One of the interesting new features that was added in SQL Server 2014 was delayed durability. This feature lets you trade some transaction durability for increased log write performance. This is possible because delayed durable transaction commits are asynchronous and report a commit as successful before the log records for the transaction are flushed and actually written to the disk.

The price you pay for this possible performance boost is the possibility of some data loss, as explained in more detail here by Paul Randal.

The main reason you might want to try this feature is if your workload and infrastructure actually has performance bottlenecks writing data to your transaction log file (which is not that common). This will be characterized by high WRITELOG and PAGEIOLATCH_xx wait types.

The first thing I would check and correct if necessary would be the virtual log file (VLF) count for the database. Having an extremely high VLF count can hurt write performance to the log file. Setting your auto growth increment to an appropriately large size will reduce the rate of growth of your VLFs.

Other things I would consider trying before I used delayed durability would be to make sure I understood the I/O performance characteristics on the LUN where my transaction log file was located, using a synthetic storage benchmark tool such as Microsoft DiskSpd. If necessary, I would explore whether it is possible to do anything to improve the write performance of than LUN.

If I had multiple databases that all had their transaction log files on the same disk, I would want to make sure the LUN where they were located had very good random write performance. It makes a lot of difference whether you have a small number of magnetic drives using a parity-based RAID level (such as RAID 5), or high performance flash-based storage.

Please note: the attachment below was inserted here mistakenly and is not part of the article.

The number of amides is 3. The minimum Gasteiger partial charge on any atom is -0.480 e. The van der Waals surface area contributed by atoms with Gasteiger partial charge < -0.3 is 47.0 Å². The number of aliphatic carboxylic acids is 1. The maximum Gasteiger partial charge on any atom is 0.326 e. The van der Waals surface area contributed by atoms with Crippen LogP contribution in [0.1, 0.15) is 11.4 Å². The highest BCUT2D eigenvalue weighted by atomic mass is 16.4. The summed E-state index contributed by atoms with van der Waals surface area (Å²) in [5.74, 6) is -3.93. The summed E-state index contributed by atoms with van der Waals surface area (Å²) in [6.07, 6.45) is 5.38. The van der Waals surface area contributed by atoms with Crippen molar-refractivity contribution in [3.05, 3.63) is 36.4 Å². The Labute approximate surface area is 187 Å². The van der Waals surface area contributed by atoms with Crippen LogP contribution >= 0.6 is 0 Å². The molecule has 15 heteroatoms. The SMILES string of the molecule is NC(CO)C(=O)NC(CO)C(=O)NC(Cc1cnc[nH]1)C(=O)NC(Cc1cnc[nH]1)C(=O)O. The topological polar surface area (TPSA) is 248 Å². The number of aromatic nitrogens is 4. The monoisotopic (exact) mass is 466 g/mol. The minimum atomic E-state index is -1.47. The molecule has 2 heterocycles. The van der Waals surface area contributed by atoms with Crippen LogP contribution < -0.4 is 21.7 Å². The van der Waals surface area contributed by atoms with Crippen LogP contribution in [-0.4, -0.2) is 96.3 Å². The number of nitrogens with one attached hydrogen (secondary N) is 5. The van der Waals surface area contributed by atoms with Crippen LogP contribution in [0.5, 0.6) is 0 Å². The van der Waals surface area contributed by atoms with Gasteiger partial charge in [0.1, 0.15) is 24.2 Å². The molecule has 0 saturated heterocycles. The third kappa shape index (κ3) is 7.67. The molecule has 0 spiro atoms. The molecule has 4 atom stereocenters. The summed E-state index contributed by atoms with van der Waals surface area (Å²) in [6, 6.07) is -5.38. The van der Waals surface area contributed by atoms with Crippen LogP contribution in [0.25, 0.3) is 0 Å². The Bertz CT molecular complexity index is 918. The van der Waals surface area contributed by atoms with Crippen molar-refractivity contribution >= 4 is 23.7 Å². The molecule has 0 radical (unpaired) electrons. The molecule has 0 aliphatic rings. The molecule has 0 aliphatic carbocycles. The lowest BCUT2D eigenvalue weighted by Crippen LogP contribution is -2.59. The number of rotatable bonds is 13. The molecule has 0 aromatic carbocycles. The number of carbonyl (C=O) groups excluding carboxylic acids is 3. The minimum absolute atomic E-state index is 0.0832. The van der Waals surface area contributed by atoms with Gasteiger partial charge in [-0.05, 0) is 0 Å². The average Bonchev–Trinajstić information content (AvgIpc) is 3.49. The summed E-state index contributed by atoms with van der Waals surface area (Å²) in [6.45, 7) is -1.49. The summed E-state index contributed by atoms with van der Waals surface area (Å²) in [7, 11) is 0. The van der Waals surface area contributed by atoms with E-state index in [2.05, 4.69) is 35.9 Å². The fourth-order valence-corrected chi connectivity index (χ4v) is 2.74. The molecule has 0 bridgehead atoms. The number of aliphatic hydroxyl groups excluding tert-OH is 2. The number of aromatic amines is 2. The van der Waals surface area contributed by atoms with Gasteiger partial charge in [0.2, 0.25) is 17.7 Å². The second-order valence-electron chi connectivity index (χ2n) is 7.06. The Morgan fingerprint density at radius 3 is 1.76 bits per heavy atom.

Parity-based RAID levels have an unavoidable write penalty, since they have to write the parity information after they write the actual striped data. Hardware RAID controllers with fast multi-core processors and a large hardware cache, dedicated to writes can help mask this problem.

Keep in mind that not all flash storage is created equal. There are major performance differences between traditional SATA AHCI drives and newer PCIe NVMe drives, and also between read-optimized and write-optimized devices. Another important factor is the capacity of the flash device you are using. Larger capacity devices usually have much better write performance than smaller capacity devices from the same manufacturer and product line.

Aaron Bertand wrote a great post about delayed durability, including some good performance benchmarks here. Personally, I have seen major performance gains with delayed durability when running in an Azure VM that has relatively poor storage performance. You cannot use delayed durability if you are using transactional replication, change tracking, or change data capture (CDC).

 

Additional Resources

My new Pluralsight course, SQL Server: Upgrading and Migrating to SQL Server 2016 has just been published. This is my eleventh course for Pluralsight, but the complete list of my courses is here.

Building on this online course is a new three day class, IEUpgrade: Immersion Event on Upgrading SQL Server, taught by myself and Tim Radney. The first round of this course will be taught in Chicago from October 11-13, 2017.

Finally, I will be presenting a half-day session called Migrating to SQL Server 2017 at the PASS Summit 2017 in Seattle, WA from October 31- November 3, 2017.

Here is a link to the complete series about upgrading SQL Server.